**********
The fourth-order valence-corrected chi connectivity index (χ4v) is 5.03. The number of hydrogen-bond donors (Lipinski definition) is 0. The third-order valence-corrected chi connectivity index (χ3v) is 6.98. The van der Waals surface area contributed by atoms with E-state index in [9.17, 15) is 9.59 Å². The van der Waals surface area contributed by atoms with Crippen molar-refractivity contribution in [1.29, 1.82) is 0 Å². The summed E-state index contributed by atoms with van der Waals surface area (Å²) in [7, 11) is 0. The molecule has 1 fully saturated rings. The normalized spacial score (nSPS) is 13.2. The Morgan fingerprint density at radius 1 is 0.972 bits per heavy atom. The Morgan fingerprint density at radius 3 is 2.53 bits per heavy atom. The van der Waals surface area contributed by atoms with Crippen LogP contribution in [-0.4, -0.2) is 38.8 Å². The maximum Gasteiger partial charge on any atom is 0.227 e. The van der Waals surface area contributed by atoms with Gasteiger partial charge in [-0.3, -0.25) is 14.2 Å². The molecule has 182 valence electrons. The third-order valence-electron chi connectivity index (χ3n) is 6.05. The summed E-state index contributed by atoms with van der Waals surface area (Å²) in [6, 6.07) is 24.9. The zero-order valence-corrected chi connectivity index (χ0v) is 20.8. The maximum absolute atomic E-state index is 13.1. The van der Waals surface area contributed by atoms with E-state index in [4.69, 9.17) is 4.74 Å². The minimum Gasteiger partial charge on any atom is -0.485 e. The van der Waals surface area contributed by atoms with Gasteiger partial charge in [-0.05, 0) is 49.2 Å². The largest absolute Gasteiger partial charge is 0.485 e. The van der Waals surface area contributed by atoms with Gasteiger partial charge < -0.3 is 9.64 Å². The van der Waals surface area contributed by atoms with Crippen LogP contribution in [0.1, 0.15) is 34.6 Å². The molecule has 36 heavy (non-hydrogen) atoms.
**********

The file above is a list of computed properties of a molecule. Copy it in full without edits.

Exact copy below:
The fourth-order valence-corrected chi connectivity index (χ4v) is 5.03. The number of hydrogen-bond donors (Lipinski definition) is 0. The third-order valence-corrected chi connectivity index (χ3v) is 6.98. The van der Waals surface area contributed by atoms with E-state index in [9.17, 15) is 9.59 Å². The van der Waals surface area contributed by atoms with Crippen molar-refractivity contribution in [1.29, 1.82) is 0 Å². The summed E-state index contributed by atoms with van der Waals surface area (Å²) in [7, 11) is 0. The molecule has 1 fully saturated rings. The normalized spacial score (nSPS) is 13.2. The Morgan fingerprint density at radius 1 is 0.972 bits per heavy atom. The Morgan fingerprint density at radius 3 is 2.53 bits per heavy atom. The van der Waals surface area contributed by atoms with Crippen LogP contribution in [-0.4, -0.2) is 38.8 Å². The maximum Gasteiger partial charge on any atom is 0.227 e. The van der Waals surface area contributed by atoms with Gasteiger partial charge in [-0.3, -0.25) is 14.2 Å². The molecule has 182 valence electrons. The third-order valence-electron chi connectivity index (χ3n) is 6.05. The summed E-state index contributed by atoms with van der Waals surface area (Å²) in [6, 6.07) is 24.9. The zero-order valence-corrected chi connectivity index (χ0v) is 20.8. The maximum absolute atomic E-state index is 13.1. The van der Waals surface area contributed by atoms with E-state index in [4.69, 9.17) is 4.74 Å². The minimum Gasteiger partial charge on any atom is -0.485 e. The van der Waals surface area contributed by atoms with Gasteiger partial charge in [-0.05, 0) is 49.2 Å². The largest absolute Gasteiger partial charge is 0.485 e. The van der Waals surface area contributed by atoms with Gasteiger partial charge < -0.3 is 9.64 Å². The van der Waals surface area contributed by atoms with Crippen LogP contribution in [0.1, 0.15) is 34.6 Å². The molecule has 36 heavy (non-hydrogen) atoms.